EFEPort-au-Prince

Haiti's southern peninsula remains cut off from the rest of the country a day after Hurricane Matthew slammed that destitute Caribbean nation as a Category 4 storm, causing at least nine deaths.

The government on Wednesday was still unable to establish contact with several southern towns that were severely affected by the hurricane and thus has not yet been able to quantify the damage.

Emergency management officials, meanwhile, said the death toll had risen to nine after four bodies were found in the southern town of Cavaellon.

Matthew, which currently is listed as a Category 3 hurricane with maximum sustained winds of 120 mph (195 kph), also has left 10 people injured, one missing and 14,000 homeless in Haiti.

The hurricane was continuing to pound that Caribbean nation with rain, prompting authorities to maintain a red level alert nationwide due to concerns about more flooding and mudslides, particularly in the south.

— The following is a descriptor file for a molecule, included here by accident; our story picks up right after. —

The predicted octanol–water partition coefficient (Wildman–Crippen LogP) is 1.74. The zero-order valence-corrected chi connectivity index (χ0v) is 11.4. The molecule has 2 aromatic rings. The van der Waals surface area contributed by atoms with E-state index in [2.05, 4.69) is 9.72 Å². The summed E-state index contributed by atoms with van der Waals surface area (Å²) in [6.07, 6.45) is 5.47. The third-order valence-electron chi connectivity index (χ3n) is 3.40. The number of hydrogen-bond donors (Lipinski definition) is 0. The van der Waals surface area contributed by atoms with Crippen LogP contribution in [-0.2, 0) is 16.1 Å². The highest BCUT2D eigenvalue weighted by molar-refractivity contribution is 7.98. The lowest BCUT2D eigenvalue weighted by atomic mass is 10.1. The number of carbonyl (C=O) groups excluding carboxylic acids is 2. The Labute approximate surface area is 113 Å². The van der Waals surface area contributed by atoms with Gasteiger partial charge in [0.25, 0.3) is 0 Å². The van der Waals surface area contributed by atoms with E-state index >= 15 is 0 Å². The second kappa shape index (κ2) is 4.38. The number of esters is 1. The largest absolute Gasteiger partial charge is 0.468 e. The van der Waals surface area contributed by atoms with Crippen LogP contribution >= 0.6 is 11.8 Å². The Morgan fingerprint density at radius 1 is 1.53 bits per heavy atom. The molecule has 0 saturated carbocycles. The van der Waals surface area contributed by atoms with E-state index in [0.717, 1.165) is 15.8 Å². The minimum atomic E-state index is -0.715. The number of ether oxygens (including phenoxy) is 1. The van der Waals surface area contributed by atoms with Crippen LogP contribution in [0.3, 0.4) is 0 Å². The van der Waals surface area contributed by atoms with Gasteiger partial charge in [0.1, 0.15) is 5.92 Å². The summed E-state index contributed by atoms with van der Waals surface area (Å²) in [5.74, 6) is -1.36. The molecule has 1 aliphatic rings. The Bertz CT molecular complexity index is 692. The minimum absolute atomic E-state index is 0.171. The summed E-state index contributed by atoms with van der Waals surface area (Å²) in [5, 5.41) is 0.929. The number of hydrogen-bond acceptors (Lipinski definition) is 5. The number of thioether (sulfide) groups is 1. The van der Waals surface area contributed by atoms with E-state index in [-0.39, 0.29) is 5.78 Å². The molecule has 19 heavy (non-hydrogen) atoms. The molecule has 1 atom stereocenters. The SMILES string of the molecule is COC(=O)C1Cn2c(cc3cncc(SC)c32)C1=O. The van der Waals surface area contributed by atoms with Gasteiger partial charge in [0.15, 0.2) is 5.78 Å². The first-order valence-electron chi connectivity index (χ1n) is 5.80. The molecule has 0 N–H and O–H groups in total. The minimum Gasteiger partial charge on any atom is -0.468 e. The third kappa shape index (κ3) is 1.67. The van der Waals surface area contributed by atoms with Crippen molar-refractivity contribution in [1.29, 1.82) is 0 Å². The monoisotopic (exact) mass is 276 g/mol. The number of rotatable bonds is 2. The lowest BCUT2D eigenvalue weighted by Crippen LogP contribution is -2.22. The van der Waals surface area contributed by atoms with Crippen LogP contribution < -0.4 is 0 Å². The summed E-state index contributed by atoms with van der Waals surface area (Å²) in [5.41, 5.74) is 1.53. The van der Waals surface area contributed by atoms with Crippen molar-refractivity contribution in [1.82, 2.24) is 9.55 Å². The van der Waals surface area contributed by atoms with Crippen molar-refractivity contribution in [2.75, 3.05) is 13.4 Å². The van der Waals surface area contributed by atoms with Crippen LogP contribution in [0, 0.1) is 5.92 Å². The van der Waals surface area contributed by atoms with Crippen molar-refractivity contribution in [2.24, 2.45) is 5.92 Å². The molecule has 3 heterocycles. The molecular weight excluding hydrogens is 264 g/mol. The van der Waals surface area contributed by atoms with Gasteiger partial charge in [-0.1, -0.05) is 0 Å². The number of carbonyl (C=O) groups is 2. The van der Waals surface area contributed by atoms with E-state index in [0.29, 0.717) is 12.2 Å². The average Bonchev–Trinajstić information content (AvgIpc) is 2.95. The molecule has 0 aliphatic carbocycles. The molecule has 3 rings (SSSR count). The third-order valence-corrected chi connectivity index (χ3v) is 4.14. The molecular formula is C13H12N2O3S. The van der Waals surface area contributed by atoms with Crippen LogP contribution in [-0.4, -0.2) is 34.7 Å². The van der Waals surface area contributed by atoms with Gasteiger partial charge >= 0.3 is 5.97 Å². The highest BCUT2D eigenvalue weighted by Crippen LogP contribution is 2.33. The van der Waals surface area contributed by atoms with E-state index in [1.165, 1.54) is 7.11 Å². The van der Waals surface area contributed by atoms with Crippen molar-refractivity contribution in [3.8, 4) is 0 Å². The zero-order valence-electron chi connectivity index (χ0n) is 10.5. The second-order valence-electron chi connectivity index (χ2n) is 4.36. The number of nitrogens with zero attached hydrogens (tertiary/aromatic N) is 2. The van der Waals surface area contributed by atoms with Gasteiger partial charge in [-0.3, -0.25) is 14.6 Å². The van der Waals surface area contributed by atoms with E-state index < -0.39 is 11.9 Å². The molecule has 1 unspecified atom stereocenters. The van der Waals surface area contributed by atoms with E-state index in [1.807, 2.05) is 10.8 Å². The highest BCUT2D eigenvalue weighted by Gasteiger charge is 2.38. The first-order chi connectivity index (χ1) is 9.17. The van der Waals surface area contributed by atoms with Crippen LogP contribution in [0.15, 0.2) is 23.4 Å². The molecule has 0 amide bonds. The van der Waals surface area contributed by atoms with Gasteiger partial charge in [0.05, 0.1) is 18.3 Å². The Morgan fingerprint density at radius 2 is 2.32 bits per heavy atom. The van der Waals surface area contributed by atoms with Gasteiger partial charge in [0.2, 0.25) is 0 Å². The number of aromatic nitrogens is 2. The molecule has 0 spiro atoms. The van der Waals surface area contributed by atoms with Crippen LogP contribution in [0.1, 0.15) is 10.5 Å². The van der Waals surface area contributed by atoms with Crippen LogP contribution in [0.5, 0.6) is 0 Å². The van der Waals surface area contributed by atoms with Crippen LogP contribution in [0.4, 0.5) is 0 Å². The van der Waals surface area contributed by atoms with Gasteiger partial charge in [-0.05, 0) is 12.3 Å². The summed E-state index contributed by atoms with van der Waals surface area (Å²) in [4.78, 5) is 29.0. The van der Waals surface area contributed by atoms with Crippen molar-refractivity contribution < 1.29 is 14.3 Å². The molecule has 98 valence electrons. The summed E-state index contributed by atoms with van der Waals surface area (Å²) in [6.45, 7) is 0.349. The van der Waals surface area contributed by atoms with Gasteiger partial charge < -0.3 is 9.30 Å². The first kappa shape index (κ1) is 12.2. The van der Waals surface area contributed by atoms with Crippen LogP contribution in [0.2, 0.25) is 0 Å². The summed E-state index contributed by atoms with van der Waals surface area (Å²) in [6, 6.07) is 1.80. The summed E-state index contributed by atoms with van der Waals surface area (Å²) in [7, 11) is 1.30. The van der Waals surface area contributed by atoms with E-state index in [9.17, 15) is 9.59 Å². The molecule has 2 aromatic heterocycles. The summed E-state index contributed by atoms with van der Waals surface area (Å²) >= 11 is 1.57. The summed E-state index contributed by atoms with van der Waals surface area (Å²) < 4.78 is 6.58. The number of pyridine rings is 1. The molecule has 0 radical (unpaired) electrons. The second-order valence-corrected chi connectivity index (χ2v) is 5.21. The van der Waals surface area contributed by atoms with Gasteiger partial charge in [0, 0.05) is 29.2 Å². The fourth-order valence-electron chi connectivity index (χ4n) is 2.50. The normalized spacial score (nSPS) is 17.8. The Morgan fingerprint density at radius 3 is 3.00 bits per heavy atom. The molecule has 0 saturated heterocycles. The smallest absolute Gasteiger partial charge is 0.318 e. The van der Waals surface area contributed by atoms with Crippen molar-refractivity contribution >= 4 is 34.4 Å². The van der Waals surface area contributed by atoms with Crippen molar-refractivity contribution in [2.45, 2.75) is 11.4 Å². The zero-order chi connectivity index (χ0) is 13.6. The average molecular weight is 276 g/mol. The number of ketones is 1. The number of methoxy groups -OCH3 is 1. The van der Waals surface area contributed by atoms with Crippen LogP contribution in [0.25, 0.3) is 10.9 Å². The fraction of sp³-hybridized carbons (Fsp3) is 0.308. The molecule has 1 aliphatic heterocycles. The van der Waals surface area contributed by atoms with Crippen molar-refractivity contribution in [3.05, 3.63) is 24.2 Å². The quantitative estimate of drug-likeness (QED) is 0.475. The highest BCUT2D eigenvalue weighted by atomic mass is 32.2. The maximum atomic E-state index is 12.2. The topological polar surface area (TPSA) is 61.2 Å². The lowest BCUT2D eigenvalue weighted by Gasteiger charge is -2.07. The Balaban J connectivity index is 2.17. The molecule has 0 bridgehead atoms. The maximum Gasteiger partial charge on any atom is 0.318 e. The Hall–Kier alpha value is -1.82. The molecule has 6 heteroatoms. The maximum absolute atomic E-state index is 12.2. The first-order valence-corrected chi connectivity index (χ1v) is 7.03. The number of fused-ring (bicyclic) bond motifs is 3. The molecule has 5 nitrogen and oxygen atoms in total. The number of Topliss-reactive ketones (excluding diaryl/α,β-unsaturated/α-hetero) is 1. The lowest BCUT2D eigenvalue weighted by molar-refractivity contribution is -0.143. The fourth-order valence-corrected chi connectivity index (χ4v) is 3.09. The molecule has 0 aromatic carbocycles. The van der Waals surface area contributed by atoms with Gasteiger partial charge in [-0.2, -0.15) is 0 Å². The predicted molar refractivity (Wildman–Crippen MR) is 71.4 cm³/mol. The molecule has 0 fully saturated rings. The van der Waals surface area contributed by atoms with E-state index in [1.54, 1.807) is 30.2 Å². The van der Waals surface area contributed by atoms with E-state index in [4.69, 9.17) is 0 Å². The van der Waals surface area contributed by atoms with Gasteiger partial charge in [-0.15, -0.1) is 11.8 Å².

Access by land from Port-au-Prince to Haiti's southern region has been cut off due to a collapse of a major bridge, while some areas of the south have been without television and Internet service for more than 24 hours.

More than 200 homes were destroyed in the towns of Pestel, Dame Marie and Les Anglais, all located in southwestern Haiti, the region hardest hit by the fifth hurricane of the Atlantic season, emergency management officials said.

The hurricane struck as Haitians were preparing to go to the polls on Sunday for general elections, but the country's Provisional Electoral Council said Wednesday the vote would have to be postponed because of the hurricane.

"For now, we cannot guarantee the distribution of (election) materials in the entire country," council chairman Leopord Berlanger told a press conference in the capital.

The new date for the election will be announced next week, he said.

Haitians went to the polls last October to choose a new president, but those elections were voided due to irregularities.

Matthew lashed far-eastern Cuba on Tuesday and currently is "bearing down on the Bahamas and aiming toward Florida," the National Hurricane Center said Wednesday in its latest public advisory.